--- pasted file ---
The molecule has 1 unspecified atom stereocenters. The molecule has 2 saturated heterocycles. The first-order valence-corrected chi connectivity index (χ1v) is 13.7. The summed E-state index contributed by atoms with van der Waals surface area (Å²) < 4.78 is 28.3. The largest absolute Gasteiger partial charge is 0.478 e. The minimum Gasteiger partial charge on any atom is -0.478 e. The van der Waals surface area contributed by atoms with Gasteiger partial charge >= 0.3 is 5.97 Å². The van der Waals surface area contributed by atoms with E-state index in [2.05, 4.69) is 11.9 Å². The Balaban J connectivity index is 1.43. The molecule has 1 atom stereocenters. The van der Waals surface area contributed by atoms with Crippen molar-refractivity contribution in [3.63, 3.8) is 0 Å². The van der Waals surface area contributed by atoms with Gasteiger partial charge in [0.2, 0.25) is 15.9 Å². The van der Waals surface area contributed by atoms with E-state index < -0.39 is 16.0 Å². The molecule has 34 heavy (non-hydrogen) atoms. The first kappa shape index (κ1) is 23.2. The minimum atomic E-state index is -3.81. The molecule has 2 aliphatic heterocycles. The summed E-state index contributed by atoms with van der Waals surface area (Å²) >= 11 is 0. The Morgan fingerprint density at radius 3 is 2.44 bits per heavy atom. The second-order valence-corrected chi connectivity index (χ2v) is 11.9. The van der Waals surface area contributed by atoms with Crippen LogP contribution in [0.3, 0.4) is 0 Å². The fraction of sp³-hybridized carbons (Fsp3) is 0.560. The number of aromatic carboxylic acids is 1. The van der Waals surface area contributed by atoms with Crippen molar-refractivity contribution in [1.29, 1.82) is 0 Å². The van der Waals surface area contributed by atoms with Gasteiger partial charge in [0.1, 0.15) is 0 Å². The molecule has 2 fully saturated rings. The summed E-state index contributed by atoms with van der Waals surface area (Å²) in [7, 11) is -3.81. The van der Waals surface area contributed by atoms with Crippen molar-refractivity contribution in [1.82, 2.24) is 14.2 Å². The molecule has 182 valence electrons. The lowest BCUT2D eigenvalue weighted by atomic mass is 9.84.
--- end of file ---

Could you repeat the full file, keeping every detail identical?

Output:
The molecule has 1 unspecified atom stereocenters. The molecule has 2 saturated heterocycles. The first-order valence-corrected chi connectivity index (χ1v) is 13.7. The summed E-state index contributed by atoms with van der Waals surface area (Å²) < 4.78 is 28.3. The largest absolute Gasteiger partial charge is 0.478 e. The minimum Gasteiger partial charge on any atom is -0.478 e. The van der Waals surface area contributed by atoms with Gasteiger partial charge >= 0.3 is 5.97 Å². The van der Waals surface area contributed by atoms with E-state index in [2.05, 4.69) is 11.9 Å². The Balaban J connectivity index is 1.43. The molecule has 1 atom stereocenters. The van der Waals surface area contributed by atoms with Crippen molar-refractivity contribution in [3.63, 3.8) is 0 Å². The van der Waals surface area contributed by atoms with Gasteiger partial charge in [0.2, 0.25) is 15.9 Å². The van der Waals surface area contributed by atoms with E-state index < -0.39 is 16.0 Å². The molecule has 34 heavy (non-hydrogen) atoms. The first kappa shape index (κ1) is 23.2. The minimum atomic E-state index is -3.81. The molecule has 2 aliphatic heterocycles. The summed E-state index contributed by atoms with van der Waals surface area (Å²) >= 11 is 0. The Morgan fingerprint density at radius 3 is 2.44 bits per heavy atom. The second-order valence-corrected chi connectivity index (χ2v) is 11.9. The van der Waals surface area contributed by atoms with Crippen LogP contribution in [0.3, 0.4) is 0 Å². The fraction of sp³-hybridized carbons (Fsp3) is 0.560. The number of aromatic carboxylic acids is 1. The van der Waals surface area contributed by atoms with Crippen molar-refractivity contribution in [1.29, 1.82) is 0 Å². The van der Waals surface area contributed by atoms with Gasteiger partial charge in [0.1, 0.15) is 0 Å². The molecule has 2 fully saturated rings. The summed E-state index contributed by atoms with van der Waals surface area (Å²) in [7, 11) is -3.81. The van der Waals surface area contributed by atoms with Crippen molar-refractivity contribution in [1.82, 2.24) is 14.2 Å². The molecule has 182 valence electrons. The lowest BCUT2D eigenvalue weighted by atomic mass is 9.84.